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Initiative aims to mobilise farmers in nature’s recovery

Farming clusters manage 2.9% of Britain’s farmland.

New farmer-led cooperatives — or clusters — are intended to reverse England’s biodiversity decline. 

The clusters, which now manage 2.9% of Britain’s farmland, aim to prove that it is possible to combine profitable agriculture with thriving biodiversity on a grand scale. The Environmental Farmers Group (EFG), formed in 2022, has expanded rapidly and spawned sister organisations in Yorkshire and Derbyshire. 

These clusters represent 469 land managers. They aim to connect new habitats pooling farmers’ knowledge, expertise and equipment, improve land holding for future generations and share objectives such as carbon neutrality.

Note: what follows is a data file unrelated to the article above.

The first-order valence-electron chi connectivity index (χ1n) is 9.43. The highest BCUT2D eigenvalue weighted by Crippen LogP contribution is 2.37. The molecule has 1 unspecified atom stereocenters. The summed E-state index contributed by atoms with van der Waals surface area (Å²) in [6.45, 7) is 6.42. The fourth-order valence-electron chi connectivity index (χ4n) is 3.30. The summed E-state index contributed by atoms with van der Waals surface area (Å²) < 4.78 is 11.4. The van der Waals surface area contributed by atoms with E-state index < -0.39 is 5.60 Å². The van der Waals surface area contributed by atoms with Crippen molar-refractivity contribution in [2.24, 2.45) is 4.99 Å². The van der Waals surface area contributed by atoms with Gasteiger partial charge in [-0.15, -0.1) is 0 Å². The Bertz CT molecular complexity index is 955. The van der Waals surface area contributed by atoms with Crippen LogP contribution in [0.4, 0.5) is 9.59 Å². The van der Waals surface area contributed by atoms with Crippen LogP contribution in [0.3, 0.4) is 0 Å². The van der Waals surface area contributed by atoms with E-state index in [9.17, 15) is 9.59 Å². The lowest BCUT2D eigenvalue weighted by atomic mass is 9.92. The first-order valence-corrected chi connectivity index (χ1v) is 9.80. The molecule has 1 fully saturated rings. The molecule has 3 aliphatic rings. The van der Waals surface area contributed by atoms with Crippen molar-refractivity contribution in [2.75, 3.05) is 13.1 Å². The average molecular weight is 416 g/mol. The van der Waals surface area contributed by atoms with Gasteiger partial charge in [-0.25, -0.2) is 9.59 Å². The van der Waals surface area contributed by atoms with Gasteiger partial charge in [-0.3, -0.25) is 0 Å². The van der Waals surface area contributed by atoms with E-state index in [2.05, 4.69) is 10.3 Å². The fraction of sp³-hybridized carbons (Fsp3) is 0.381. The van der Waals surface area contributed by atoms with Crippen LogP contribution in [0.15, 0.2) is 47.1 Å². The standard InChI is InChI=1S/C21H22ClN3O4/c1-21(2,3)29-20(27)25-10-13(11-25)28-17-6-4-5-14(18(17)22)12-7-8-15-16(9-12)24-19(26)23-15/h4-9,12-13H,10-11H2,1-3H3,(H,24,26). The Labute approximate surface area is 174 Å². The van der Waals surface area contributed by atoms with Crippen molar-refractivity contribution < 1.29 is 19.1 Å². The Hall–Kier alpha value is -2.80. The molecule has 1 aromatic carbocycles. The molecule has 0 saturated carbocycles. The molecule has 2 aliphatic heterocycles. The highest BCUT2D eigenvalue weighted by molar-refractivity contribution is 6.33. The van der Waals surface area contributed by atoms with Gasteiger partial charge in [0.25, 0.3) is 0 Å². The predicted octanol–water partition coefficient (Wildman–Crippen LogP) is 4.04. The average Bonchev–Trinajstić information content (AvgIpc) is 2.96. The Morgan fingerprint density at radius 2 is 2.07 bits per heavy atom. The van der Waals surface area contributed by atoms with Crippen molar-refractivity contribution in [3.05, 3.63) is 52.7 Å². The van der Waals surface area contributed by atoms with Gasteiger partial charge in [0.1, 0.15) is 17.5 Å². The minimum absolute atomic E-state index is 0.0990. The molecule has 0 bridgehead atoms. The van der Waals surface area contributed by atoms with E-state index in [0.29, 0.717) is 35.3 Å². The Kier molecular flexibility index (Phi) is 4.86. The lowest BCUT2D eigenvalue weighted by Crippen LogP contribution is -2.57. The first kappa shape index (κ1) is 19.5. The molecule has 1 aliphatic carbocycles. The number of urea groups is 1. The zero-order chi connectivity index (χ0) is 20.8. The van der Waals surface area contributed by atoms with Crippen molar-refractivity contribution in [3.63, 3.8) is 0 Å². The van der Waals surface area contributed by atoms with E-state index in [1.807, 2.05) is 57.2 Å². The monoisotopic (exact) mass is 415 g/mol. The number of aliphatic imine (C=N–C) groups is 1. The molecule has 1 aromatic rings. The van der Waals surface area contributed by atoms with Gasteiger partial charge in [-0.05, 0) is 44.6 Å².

The UK agricultural sector stands to lose £2 billion in subsidies when the Basic Payment Scheme ends in 2027. The groups aim to recoup some of this through delivering incentivised co-ordinated landscape-scale conservation projects. 

GWCT chief executive Teresa Dent, who helped establish the groups said: “These new cooperatives are mobilising the sector to achieve nature recovery on the 72% of England that is farmed. Though many nature reserves are wonderful places, it will not be possible to reverse wildlife decline on those alone.”